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I love the blog and only today did I ever leave a response and write
about it at my place www.stephencarey.com. I put a link to it. I
think you do a tremendous job of sharing your experiences and manage
to leave the reader with a close feeling to what you are writing
about, sometimes to the point of tasting the coffee.
At 01:28 PM 9/13/2007, you wrote:
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I love the blog and only today did I ever leave a response
and write about it at my place
www.stephencarey.com. I put a link to it. I think you do
a tremendous job of sharing your experiences and manage to leave the
reader with a close feeling to what you are writing about, sometimes to
the point of tasting the coffee.
At 01:28 PM 9/13/2007, you wrote:
great responses to this post.
great topic! i think it's been covered well and maybe i can just add a
among some cuppers, there's a distinction being made between fruity and
fruited. it's sort of an arbitrary use of the two terms but there is the
need to distinguish in some way the positive fruited notes versus the
processing defect of fruity coffee. so fruity is being used to mean
pulpy, fermenty fruit, perhaps vinegar-like notes that exceed
"winey" flavors. this can be from coffee cherry that is far too
ripe, it might be from cherry that isn't pulped/washed or dried
promptly, it might be from unclean water when the coffee is run down the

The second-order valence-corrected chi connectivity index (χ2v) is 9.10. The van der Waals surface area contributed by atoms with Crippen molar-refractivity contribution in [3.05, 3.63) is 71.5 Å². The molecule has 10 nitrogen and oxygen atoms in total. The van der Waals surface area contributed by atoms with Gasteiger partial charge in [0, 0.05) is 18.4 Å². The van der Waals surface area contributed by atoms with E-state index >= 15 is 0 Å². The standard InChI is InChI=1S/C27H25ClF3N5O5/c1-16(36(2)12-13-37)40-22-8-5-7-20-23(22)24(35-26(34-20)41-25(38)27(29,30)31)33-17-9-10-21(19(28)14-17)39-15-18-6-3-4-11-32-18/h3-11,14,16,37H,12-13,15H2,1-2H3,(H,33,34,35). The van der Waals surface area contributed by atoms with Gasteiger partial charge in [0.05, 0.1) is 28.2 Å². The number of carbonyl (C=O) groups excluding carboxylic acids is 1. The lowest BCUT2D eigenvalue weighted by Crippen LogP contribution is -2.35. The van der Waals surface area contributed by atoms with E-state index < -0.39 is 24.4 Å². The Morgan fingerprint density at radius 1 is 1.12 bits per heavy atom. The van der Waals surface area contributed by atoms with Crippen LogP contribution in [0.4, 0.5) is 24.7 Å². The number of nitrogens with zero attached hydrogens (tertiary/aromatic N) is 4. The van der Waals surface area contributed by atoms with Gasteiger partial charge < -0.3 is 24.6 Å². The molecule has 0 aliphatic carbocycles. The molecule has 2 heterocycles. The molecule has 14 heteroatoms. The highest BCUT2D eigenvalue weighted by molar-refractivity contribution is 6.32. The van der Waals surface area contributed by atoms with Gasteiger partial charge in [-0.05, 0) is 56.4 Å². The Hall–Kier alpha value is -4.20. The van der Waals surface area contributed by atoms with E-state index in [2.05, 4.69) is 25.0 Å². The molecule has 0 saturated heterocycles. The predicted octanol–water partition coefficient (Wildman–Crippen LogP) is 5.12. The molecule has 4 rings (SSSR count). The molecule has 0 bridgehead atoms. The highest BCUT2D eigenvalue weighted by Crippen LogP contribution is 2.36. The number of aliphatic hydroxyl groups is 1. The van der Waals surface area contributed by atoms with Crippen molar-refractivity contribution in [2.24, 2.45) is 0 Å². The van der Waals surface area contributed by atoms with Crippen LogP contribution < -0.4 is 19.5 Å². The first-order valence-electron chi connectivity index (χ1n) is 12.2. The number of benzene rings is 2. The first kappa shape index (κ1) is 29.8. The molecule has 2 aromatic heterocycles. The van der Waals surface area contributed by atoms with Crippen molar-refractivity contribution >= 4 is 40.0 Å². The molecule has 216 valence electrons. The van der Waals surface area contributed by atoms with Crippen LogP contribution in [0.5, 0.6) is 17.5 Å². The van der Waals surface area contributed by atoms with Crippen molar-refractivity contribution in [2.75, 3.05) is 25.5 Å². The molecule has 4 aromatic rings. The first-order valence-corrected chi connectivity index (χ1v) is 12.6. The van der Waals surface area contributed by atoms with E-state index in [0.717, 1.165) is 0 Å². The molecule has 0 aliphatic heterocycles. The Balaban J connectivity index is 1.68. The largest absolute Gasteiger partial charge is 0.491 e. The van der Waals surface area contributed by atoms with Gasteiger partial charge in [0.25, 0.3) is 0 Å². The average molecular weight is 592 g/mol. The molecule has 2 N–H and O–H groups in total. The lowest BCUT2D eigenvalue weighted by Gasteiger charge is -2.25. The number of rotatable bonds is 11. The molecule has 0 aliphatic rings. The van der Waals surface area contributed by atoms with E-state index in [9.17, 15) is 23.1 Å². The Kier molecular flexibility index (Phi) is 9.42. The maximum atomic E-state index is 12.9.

washing channels after fermentation, or improper raking/drying, or
perhaps bad use of the aquapulper in the case of pulp natural coffees. In
any case, it is a dirty fruit flavor. Many dry process coffees have
flavors that push the limit of fruited and are nearly fruity (or perhaps
truly are fruity) but we accept them for this style of cup.
fruited is being used to distinguish clean fruit notes that would, as
someone indicated, would come from particular positive chlorogenic acids
(CGAs). they can also come from esters and other compounds.
to some degree, fanatics of this distinction would think of fruity as
ALWAYS being bad, and fruited as positive. i refer to people in the
"clean cup" camp, with george howell being the representative
there (people i fully respect but don't agree with completely - i endorse
dry process and think fruity flavors have their place.)
now, to the original question, (and as people indicated) sour and fruity
are not really in opposition to eachother. Some people would find Kenya
Karatina a sour fruit coffee, because it is citric. then again, sour
fruity as a negative reminds me of tight, astringent notes, like white
vinegar, and that would definitely be processing defect.
btw: i am just curious if people read the weblog for new announcements,
or use the rss feature there? i don't get many comments to posts, maybe
because i havent been using it enough to post anything thought-provoking
... mainly using it for new coffee announcements. but i am working on a
bunch of things to try to improve the "interactiveness" of the
site in general. between watching ben ... getting time to surf / sail
dinghys (my latest obsession) and trips! anyway, for now i would comments
and feedback on the weblog.
"Great coffee comes from tiny roasters"
Maria's Home Coffee Roasting - Tom & Maria
Thompson Owen george_at_sweetmarias.com
Sweet Maria's Coffee - 1115 21st Street, Oakland, CA
94607 - USA
phone/fax: 888 876 5917 - tom_at_sweetmarias.com
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